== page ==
Twenty-seven homeowners in the Bay of Plenty lost their properties in mortgagee sales in the past 12 months.
Figures released exclusively to the NZME by data analysis company CoreLogic showed the 27 homes were among nearly 450 lost nationally when banks foreclosed on unpaid loans.
Nationally, foreclosure numbers fell from 589 to 441 year-on-year, or less than a quarter of the number seen during the depths of the economic recession in 2009 when several thousand people defaulted on their mortgages.
Mortgagee sale numbers have been falling for several years. Experts have credited the dip to low unemployment, cheap interest rates and a buoyant housing market.
Auckland recorded the most distressed sales in the past year with 70, followed by Manawatu/Whanganui (61), Waikato (50), Northland (42), Wellington (40), Otago (32), Bay of Plenty (27), Canterbury (27), West Coast (19), Southland (19), Hawkes Bay (15), Tasman/Nelson/Marlborough (14), Taranaki (13) and Gisborne (12).
Only three of the country's 14 regions saw a rise: Gisborne, Otago, Southland.
The latest QV data shows the national average house value hit $622,309 last month , while in Auckland it has soared to $1,045,207; up nearly 14 per cent in the past year.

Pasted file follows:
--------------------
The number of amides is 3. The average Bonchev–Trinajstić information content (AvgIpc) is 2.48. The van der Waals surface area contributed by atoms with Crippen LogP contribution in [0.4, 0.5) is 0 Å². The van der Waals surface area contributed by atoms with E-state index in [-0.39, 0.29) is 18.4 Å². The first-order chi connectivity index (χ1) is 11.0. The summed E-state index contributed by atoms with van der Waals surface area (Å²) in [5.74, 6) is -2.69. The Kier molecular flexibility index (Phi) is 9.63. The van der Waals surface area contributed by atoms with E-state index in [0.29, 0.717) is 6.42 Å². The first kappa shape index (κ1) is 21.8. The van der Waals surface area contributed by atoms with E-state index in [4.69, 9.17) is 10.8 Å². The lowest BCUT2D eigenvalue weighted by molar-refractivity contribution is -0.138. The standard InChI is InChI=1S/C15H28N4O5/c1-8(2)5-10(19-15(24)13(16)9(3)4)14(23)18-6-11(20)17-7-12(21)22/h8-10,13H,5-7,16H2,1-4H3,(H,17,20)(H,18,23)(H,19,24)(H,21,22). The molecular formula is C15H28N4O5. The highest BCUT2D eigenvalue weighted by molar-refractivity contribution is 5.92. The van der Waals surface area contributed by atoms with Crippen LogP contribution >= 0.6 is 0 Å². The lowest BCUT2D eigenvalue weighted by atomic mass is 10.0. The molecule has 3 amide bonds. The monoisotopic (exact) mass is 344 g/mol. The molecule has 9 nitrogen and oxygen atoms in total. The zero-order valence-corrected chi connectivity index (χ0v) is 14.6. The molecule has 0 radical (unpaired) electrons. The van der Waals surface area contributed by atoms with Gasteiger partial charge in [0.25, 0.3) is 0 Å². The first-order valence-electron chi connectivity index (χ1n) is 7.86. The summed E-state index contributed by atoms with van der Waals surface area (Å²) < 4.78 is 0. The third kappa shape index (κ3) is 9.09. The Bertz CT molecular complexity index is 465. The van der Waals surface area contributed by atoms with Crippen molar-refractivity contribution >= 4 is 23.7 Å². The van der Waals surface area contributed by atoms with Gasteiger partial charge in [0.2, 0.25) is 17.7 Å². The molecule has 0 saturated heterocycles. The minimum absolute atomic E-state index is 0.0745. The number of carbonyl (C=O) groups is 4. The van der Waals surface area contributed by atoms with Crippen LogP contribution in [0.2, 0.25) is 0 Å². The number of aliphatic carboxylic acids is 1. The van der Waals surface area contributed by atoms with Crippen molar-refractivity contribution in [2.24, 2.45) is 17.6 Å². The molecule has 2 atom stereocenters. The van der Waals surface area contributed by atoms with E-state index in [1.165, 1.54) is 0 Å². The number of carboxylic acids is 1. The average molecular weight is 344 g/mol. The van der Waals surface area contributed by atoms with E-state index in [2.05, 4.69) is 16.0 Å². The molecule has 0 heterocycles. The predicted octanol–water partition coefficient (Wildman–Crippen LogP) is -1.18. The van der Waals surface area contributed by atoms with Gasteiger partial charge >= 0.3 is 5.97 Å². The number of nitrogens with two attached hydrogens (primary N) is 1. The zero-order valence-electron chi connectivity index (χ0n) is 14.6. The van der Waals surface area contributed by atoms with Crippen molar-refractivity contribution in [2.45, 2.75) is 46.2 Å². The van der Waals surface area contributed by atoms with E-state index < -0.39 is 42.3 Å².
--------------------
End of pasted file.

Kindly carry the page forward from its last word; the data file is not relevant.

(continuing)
Although strong house price growth shut countless first home buyers out of the market, it also allowed many homeowners who were struggling to pay their mortgages to refinance on the back of growing equity in their home, or to sell up before the bank steps in.
However, there are signs the market is beginning to plateau and interest rates have also begun to edge higher after bottoming out at historic lows.
QV spokeswoman Andrea Rush said Reserve Bank lending restrictions introduced earlier this year, which forced investors to scrape together bigger deposits, had eaten into investor activity, cutting demand for entry-level homes.
"The share of sales to investors has flattened off since winter. It has definitely taken the heat out of the market to a certain extent."
NZME reported on Saturday that auction clearance rates across Auckland had slumped to as low as 16 per cent compared to up to 80 per cent during the boom, with many properties failing to attract a single bid.
Rush said the low interest rate environment combined with solid employment figures had helped keep mortgagee rates at bay.
But rising interest rates could put highly leveraged homeowners under increasing pressure, particularly if house prices began to slip back.
"We might find people who can't sell their property for the same price they paid for it, and we may see mortgagee sales edge up again."
A Trade Me spokesman said the website had seen the number of mortgagee sales drop away in recent years.
There were 57 mortgagee sale property listings nationwide, compared to 96 at the same time last year and 121 in 2014.
The Bankers Association has previously said forced sales were a last resort and anyone struggling to make mortgage repayments should talk to their bank.